The ED SF Project

The Ellen Datlow/SCI FICTION Project, that is. We're showing the love for five and a half years of great short fiction, and we need your help! We've got over 300 stories to cover, so if you're a person who loves short speculative fiction, we want you. Go here to read the list and add your voice.

Tuesday, November 29, 2005

"Jane" by Marc Laidlaw: An appreciation by Brian Overton

SCI FICTION was always available, always there waiting to be read. Over time, maybe I took it for granted. There would always be a new story the next week, there would always be wonderful stories in the archives. All of it free.

Now it's on the way out, and I am deeply saddened.

That easy access to great fiction was what led me to Marc Laidlaw. I'd seen his name around. He was that guy that had written the videogame "Half-Life." I knew he had written a novel called "The 37th Mandala." But that was it. Then I started to see his name at BoingBoing when he was a guest blogger, and at the Night Shade Books message boards, where he'd always have a witty comment or he would be expounding on some writer I should know.

I could have bought one of his books or sought out an anthology with one of his stories, but a combination of laziness and forgetfulness kept me from it. Instead, it was when SCI FICTION put up "Jane" that I thought it's about time I checked this writer out.

And I was well served. "Jane" is a wonderful story that straddles the lines between fantasy and horror. Jane is the middle child of a family that lives out in the wilderness. When two travelers come, she learns things about her father she had never known or imagined.

Mystery is a constant theme of the story. We never see beyond the outlines of what Jane herself can see. Therefore, we can have no true image of the world around her, the one she has just begun to discover.

Her family has filtered everything Jane knows and sees. For much of her childhood, Jane, like the falcon her father keeps, was hooded. Her sister still wears the hood. After the father's history comes to call, the family escapes into the jungle. There, Jane considers her sister under the hood:

Anna was hooded against the fearful shapes of the night, and it fell to me to take her hand; and I remembered when I had been much younger myself and how it felt to be led along through darkness, trusting completely in the hand that guided me; and the smell of the hood; and I almost wished for that same security now. But I was a girlchild no longer; I had left the years of hooding behind when our Father felt I was too old for it, so the sheltering blindness was Anna's luxury and not mine.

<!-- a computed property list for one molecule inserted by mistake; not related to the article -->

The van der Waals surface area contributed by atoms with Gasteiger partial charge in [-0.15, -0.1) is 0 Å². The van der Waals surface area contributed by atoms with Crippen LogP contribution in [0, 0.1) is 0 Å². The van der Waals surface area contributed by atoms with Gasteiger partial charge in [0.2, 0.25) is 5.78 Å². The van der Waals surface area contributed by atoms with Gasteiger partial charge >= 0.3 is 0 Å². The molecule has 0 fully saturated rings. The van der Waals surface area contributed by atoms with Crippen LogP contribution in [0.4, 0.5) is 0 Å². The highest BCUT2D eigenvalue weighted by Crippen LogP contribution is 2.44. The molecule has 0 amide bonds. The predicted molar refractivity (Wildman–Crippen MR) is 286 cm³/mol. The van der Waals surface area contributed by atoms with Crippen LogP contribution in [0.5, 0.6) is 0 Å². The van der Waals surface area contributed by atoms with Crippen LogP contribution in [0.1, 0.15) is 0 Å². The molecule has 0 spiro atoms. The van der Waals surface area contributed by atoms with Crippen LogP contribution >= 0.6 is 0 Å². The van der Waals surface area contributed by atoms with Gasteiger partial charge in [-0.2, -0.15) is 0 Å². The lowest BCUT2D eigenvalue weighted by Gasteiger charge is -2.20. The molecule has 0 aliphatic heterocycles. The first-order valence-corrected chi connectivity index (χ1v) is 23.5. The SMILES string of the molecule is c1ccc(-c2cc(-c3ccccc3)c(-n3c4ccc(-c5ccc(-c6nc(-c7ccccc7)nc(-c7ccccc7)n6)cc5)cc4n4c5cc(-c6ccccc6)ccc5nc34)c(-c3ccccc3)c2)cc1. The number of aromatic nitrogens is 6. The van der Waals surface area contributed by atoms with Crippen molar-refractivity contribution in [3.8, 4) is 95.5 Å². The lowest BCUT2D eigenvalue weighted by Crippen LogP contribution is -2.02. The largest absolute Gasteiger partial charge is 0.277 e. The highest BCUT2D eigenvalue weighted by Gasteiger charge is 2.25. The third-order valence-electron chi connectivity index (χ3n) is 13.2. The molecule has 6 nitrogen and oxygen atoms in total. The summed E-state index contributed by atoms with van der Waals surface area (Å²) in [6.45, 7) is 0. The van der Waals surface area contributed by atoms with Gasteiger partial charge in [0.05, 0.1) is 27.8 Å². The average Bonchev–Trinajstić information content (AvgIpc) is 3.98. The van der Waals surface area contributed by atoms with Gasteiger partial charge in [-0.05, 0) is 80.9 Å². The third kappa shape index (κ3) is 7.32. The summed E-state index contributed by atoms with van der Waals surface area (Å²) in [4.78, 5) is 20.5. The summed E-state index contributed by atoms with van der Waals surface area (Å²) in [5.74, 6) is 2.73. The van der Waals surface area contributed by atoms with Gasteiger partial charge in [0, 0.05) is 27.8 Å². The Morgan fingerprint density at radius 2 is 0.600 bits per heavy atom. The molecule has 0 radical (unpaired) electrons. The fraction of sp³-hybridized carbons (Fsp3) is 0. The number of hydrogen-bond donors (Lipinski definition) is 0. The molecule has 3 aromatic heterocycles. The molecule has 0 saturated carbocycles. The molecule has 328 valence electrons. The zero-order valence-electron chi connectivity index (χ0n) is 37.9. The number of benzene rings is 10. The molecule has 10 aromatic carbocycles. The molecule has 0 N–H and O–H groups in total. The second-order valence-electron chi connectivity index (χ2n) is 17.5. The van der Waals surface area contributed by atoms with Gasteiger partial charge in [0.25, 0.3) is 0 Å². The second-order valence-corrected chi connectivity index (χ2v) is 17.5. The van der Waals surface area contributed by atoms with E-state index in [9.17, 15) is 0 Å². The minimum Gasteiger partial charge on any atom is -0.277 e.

The story is filled with falcon imagery. The falcon carries a symbol of immense importance to Jane's father as well as the city the family escapes from. Jane dreams at night of flying like the falcon:

That night I dreamt I was an angel, flying in the clear night air, and around my neck I wore a tinkling silver bell, and around my ankles leather cuffs with silver rings that bore my name.

Even in her dreams she still wears a bell, cuffs and rings, the things that attach her to her father.

Without her hood, Jane is forced to see the horrible things that are done to her brother and the rest of her family. She also sees what her father does, how he is broken under the strain of escape.

In the process, Laidlaw gives us some powerfully horrifying imagery. We see the torture Jane's brother Ash is put through. Her father acts to save him by sending out his falcon. What comes back is not her brother:

He held out his right hand so I could see the quarry. It was fleshy and clear, like yellowed glass with milky green shapes inside. It was veined and buzzing with botflies. And it screamed and screamed with my brother's voice until our Father set it on a granite slab and crushed it under his heel.

Scenes like this hint at the horrible reality of the city and Jane's father's past. It's a reality she will come to see and accept as her own.

The story explores the idea of opening your eyes to one's history and responsibilities and to your parents. Jane must take a hard look at her father and decide what she will take from him. While her father's answers seem wrong, Jane's own choices don't seem much better. The last paragraphs of the story sting with the decisions she has made about her future.

Link to story.


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